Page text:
Mother's Day and Father's Day

Mother's Day and Father's Day
For victims and survivors of child abuse, Mother’s Day and Father’s Day can be quite difficult to contend with. If one or both of their parents are abusive, they might face some struggles when one of these holidays approaches. For the child that is being abused, or the adult that has been abused, they might find the holidays difficult and riddled with many emotions.

A time that is normally celebrated by many families across America, can be a time of great angst and fear. For the child that is being abused, it means going to family gatherings and hiding the secret that they carry daily from their relatives. They may try to make a present that will bring their abusive parent great joy and pride in them. However, once the celebrations are over, the abusiveness continues.

The child may feel as though their heart is being ripped apart. They may feel anger at the abusive parent that is celebrating their day and then feel guilt at having that anger. This will leave the child feeling vulnerable all day. The adult survivor of child abuse might struggle when they see other families that seem to have it all together. They may witness children that express love for their parents on those holidays. They may watch as the mother and child or father and child get along so wonderfully. This may bring a torrent of emotions for the adult survivor.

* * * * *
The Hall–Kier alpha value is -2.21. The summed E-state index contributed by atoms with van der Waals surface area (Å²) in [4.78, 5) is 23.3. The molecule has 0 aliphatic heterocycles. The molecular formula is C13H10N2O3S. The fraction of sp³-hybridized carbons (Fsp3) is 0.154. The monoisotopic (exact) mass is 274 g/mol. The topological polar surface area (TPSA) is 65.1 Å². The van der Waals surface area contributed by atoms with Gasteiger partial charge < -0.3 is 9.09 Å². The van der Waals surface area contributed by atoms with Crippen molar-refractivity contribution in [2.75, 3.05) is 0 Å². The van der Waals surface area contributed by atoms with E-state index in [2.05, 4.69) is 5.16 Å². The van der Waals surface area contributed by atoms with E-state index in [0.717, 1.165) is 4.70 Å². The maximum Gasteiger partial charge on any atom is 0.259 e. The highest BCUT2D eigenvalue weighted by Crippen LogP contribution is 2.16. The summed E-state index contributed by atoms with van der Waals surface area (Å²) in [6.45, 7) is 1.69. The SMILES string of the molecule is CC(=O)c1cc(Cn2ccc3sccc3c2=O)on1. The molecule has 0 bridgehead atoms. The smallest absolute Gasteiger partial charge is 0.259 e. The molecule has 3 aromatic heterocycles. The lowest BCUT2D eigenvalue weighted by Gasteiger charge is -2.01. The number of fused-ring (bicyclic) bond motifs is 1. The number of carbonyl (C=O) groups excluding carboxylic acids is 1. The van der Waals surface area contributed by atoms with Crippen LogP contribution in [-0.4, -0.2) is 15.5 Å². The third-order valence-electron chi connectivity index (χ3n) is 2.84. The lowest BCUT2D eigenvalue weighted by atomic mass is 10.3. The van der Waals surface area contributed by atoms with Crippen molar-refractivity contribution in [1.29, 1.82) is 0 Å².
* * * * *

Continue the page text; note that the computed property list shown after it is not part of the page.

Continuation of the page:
I believe that there are many adult survivors of child abuse that still blame themselves for the abuse they endured. They may believe that they are at fault and if only they had done something better or said something better. If only they hadn’t disappointed their parents. They may feel as though their love is nothing. They might witness other children and parents that are celebrating together, which might leave them feeling as though they are the reason why they can’t celebrate the holiday.

I acknowledge that this article might be difficult to read. I also understand that it might trigger some difficult emotions. I want to present some encouragements through my writings today. It is important, for everyone that knows of a child that is being abused or an adult that was abused as a child, that you encourage the victim or survivor on these two holidays. They will need to hear that they are not at fault. They will need to hear that they were not a bad child. They will need to hear that they are a person of value and worth, regardless of what they were previously told by their abusive parent. They will need a great deal of love and support.




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Content copyright © 2019 by Kelli Deister. All rights reserved.
This content was written by Kelli Deister. If you wish to use this content in any manner, you need written permission. Contact Erika Lyn Smith for details.